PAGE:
The Early Bird Gets The Picture Without People In It – The Taj Mahal – Agra, India

Less than a day after getting back to New Delhi, we hit the road again – this time by car, for a three hour drive south to Agra, home of the Taj Mahal. We couldn’t come to India and not see this iconic sight. However, we have to admit that we knew very little about the Taj Mahal. It’s a casino in Atlantic City, right?

When we got to Agra we met up with our guide, Monika. She took us to the Agra Fort, a massive walled city built in 1558 to house the king’s palace. We could only visit 30% of the fort, as the other 70% is currently occupied by the military. What we saw was absolutely gorgeous. The walls were covered with plaster carvings. There were jewels inlayed in marble, creating what appeared to be paintings. Monika seemed to know everyone here – with her connections and a small bribe, we were rushed through a locked gate into the royal dressing room, or “Sheesh Mahal” which translates to Glass Palace. The room was adorned by tiny mirror-like glass-mosaic decorations all over the walls. The man who let us in lit a few candles and waved them around the room, which made the walls sparkle. This was by far the fanciest bathroom we had ever seen!

Agra Fort overlooks the Taj Mahal from a distance, so we were able to catch a few glimpses of it. With thousands of people visiting each day, we decided it would be best to go first thing the next morning. We made it an early night, and left the hotel at 5am so we could be at the Taj Mahal at sunrise. You can’t actually see the sunrise at the Taj Mahal – the gates open at the exact time the sun rises so you miss it. However, getting there this early means you get to see it without the crowds.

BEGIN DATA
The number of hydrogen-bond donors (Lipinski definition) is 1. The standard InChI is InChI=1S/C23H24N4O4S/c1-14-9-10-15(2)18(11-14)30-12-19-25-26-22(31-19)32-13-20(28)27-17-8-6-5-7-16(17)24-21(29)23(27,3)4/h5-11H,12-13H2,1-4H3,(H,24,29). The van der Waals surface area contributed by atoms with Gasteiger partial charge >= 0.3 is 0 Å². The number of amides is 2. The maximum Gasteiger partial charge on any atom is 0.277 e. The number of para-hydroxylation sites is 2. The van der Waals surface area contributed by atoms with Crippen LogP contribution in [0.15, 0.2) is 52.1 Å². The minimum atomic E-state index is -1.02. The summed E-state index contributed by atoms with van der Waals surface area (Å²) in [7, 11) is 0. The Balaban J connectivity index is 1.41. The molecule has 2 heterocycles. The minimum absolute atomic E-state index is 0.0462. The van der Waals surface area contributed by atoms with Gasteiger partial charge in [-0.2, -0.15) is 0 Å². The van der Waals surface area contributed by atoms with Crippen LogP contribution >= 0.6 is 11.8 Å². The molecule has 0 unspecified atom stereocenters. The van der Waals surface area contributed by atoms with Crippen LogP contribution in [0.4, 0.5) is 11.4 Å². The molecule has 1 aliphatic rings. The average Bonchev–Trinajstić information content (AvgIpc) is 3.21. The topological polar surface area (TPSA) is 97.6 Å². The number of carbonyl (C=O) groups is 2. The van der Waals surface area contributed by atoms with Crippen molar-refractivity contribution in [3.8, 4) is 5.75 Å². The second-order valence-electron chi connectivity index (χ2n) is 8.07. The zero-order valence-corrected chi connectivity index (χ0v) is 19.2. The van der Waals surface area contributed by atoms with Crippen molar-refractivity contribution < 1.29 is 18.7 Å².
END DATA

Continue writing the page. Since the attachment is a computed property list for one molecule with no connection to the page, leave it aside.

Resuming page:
We entered the grounds of the Taj Mahal with about 20 other people. Even though it was a very small crowd, there was still a dash through the gardens to start the picture taking. We were able to snap the iconic photo from the pool (which sadly was empty to be cleaned) with nobody in front of us. While the other people stayed to get the perfect shot, we continued on and went inside, where we had the place completely to ourselves. Pictures aren’t allowed to be taken inside because it’s a mausoleum, but take our word for it – it’s impressive, gorgeous, magnificent, extravagant…we could go on. It was built with so much thought, precision, and care. Everything is perfectly symmetrical. There are optical illusions built into the walls. Jewels are inlayed in the marble to create mosaics. And everything was carved from and built with huge marble slabs, all by hand.

Our guide in Varanasi told us we wouldn’t be able to speak when we entered the Taj Mahal, because the only word that would come out of our mouths would be “wow.” He was right, the Taj Mahal was spectacular! And then just like we did in Varanasi, less than 24 hours after arriving, we were on the road back to New Delhi. It’s almost time to go!